As electric vehicles (EVs) roll onto the roads in large volumes across the U.S, there has been a corresponding demand for more robust charging infrastructure. Despite the appealing environmental and economic benefits of EVs, the convenience of charging stations heavily influences adoption. And there begins the problem. While electric vehicle use is growing rapidly in well-to-do, predominantly White communities, minority neighborhoods have largely been left behind to date.
The U.S. government has emphasized the importance of equity when planning infrastructure investments in bills like the Build Back Better plan, and has incentivized a large portion of EV infrastructure funding in programs like NEVI and policies that seek to ensure EV charging infrastructure is deployed equitably.
But how well are these policies performing?
Taking a granular approach to assess the current state of EV infrastructure
In an effort to understand the current state of equity in charger deployment, identify gaps that may exist, and add to the body of knowledge surrounding EV infrastructure deployment – we decided to leverage our vast data core, analytical expertise, and powerful software platform to conduct an analysis of Public EV Level 2 chargers in Columbus, Ohio.
In the sections below, we explore where access to EV chargers is most prevalent based on variables like population density, various socio-demographic statistics, and with different definitions of what constitutes a charging gap.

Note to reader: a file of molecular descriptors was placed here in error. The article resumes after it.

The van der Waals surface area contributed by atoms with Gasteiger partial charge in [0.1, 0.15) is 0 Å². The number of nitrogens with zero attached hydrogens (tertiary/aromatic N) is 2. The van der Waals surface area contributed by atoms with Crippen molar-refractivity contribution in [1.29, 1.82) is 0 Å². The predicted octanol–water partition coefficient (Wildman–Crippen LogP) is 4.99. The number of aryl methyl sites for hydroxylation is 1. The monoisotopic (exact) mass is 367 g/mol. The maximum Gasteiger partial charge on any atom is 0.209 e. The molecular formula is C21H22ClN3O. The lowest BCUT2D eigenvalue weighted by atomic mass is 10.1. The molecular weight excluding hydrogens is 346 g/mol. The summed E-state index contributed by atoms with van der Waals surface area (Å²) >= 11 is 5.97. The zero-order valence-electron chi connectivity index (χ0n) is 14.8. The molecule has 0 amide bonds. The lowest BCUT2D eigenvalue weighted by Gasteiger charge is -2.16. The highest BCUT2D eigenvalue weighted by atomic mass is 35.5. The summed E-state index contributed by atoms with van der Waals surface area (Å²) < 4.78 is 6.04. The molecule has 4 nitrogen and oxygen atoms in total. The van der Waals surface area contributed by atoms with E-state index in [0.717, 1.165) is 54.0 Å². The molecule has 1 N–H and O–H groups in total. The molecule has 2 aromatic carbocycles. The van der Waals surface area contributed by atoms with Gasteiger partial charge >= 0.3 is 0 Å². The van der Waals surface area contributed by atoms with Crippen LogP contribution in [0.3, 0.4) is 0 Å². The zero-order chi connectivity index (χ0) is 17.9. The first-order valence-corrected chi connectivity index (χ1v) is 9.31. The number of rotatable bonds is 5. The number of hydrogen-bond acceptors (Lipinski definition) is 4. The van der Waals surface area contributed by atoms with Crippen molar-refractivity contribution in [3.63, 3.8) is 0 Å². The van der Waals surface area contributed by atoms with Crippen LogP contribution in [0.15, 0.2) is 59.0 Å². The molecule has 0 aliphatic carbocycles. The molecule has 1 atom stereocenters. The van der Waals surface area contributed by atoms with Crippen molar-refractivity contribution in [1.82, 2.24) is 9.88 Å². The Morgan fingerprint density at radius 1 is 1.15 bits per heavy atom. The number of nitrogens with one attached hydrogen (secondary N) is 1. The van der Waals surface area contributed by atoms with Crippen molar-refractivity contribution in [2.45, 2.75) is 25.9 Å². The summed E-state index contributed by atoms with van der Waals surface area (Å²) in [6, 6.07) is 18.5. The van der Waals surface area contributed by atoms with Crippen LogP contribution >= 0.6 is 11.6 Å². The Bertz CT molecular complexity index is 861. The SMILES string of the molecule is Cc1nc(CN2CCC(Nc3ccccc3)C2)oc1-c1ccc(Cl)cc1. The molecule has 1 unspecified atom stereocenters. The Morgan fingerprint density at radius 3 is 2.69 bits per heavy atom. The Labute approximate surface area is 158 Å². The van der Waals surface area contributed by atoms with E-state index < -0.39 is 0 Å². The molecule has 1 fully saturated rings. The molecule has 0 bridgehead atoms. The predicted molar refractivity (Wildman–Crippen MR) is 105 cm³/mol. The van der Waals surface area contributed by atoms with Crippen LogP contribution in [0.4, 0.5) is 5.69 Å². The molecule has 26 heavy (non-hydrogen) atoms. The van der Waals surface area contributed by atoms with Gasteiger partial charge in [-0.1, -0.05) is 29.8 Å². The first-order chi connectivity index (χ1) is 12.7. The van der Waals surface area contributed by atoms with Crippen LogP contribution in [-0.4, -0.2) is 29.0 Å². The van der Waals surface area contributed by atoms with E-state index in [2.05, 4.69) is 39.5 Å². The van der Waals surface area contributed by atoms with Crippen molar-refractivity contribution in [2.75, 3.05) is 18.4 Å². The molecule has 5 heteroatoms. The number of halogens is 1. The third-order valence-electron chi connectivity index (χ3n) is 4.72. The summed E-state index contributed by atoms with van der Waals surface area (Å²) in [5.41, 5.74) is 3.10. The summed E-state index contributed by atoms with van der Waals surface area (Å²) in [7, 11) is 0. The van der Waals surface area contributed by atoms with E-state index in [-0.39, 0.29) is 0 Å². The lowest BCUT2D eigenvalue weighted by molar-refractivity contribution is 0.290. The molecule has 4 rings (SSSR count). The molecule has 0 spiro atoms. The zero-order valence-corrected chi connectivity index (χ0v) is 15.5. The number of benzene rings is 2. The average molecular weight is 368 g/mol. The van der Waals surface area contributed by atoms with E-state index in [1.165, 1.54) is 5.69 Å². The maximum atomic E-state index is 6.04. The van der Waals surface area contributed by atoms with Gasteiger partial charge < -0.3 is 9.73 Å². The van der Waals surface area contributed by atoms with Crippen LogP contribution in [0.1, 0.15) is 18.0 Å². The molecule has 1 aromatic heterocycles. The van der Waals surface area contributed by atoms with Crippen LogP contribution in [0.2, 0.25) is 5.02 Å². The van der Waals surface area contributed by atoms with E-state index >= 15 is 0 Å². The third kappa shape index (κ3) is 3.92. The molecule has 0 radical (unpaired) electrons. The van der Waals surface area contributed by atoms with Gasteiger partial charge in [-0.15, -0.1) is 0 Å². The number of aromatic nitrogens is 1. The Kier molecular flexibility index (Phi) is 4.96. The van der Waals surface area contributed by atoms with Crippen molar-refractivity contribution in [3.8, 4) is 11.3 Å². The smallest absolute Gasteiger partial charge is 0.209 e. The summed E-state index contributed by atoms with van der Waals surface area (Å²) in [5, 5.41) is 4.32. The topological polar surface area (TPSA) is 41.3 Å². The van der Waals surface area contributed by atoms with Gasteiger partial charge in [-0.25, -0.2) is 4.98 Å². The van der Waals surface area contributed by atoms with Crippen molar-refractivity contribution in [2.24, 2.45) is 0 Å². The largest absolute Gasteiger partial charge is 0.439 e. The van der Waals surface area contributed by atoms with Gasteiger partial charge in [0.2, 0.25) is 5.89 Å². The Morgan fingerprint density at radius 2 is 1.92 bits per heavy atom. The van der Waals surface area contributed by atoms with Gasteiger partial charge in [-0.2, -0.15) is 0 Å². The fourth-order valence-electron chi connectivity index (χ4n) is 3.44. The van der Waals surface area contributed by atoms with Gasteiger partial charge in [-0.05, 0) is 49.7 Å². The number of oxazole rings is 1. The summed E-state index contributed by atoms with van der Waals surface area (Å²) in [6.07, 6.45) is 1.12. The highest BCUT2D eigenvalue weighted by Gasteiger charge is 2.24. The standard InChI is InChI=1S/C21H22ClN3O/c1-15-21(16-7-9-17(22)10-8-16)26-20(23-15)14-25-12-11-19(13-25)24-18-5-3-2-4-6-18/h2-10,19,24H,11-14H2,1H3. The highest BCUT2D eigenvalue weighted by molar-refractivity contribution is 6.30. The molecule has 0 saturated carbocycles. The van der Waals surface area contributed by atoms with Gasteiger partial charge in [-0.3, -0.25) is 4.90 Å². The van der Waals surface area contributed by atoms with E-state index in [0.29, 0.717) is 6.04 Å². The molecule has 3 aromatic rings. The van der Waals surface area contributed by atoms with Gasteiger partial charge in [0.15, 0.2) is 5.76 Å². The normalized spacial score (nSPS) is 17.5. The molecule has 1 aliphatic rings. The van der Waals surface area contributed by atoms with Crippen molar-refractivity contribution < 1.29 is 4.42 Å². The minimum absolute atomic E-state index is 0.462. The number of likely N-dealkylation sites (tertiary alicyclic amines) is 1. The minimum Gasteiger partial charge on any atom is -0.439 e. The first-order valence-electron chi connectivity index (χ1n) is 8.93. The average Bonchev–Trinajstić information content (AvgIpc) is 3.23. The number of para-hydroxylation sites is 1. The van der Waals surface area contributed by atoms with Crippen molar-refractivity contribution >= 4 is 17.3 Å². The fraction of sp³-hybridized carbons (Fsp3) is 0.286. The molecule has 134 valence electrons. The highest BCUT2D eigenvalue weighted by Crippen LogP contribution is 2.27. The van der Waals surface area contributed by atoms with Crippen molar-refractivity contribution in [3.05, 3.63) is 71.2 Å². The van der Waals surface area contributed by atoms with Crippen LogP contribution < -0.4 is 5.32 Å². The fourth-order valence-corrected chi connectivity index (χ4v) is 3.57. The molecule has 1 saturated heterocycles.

EV Charging Infrastructure Basics
For EVs to achieve broad adoption and utilization, drivers need easy access to charging infrastructure. While many EV owners charge at home, people with longer commutes or irregular driving habits are unlikely to see themselves in EV ownership without excellent access to public charging stations.
There are three levels of charging equipment, determined by charging speed.
- Level 1 (L1) – less than 2% of public EV chargers in the U.S. are L1.
- Level 2 (L2) – the most common type of public EV chargers, accounting for more than 80% of public EV chargers in the U.S.
- Level 3 (L3) – more than 15% of public EV chargers in the U.S. are L3.
Due to the overwhelming preference for and majority of public charging stations being Level 2, we focused our analysis on L2 chargers.
The Landscape of EV Charging Infrastructure in Columbus
At first glance, you see that Columbus has Level 2 EV chargers spread across the city. A high concentration of chargers are located in the downtown area. So during our study, we took population density into consideration when drawing any conclusions regarding charger placement.
Racial Factors and public EV Charger Locations
Closer inspection of the distribution of public chargers in Columbus reveals disparities when comparing majority White areas to majority non-White areas. This is in line with other recent studies on public EV charging distribution. For example, Axios did an analysis of 35 U.S. cities and found that majority-White census tracts are 1.4 times as likely to have a charger.
Given UrbanFootprint’s unique ability to aggregate data across all census resolutions, we looked a level of granularity deeper, analyzing census block groups in Columbus using our Analyst application. It revealed that the EV charging locations in our study area are even more heavily skewed towards majority-White areas than what Axios had found in other cities around the country.
In Columbus, majority-White block groups are 2 times more likely to have a charger, and 2.3 times more likely to have at least three chargers.
But we knew there were likely other factors that may be more strongly correlated with the prevalence of charging stations than race and ethnicity.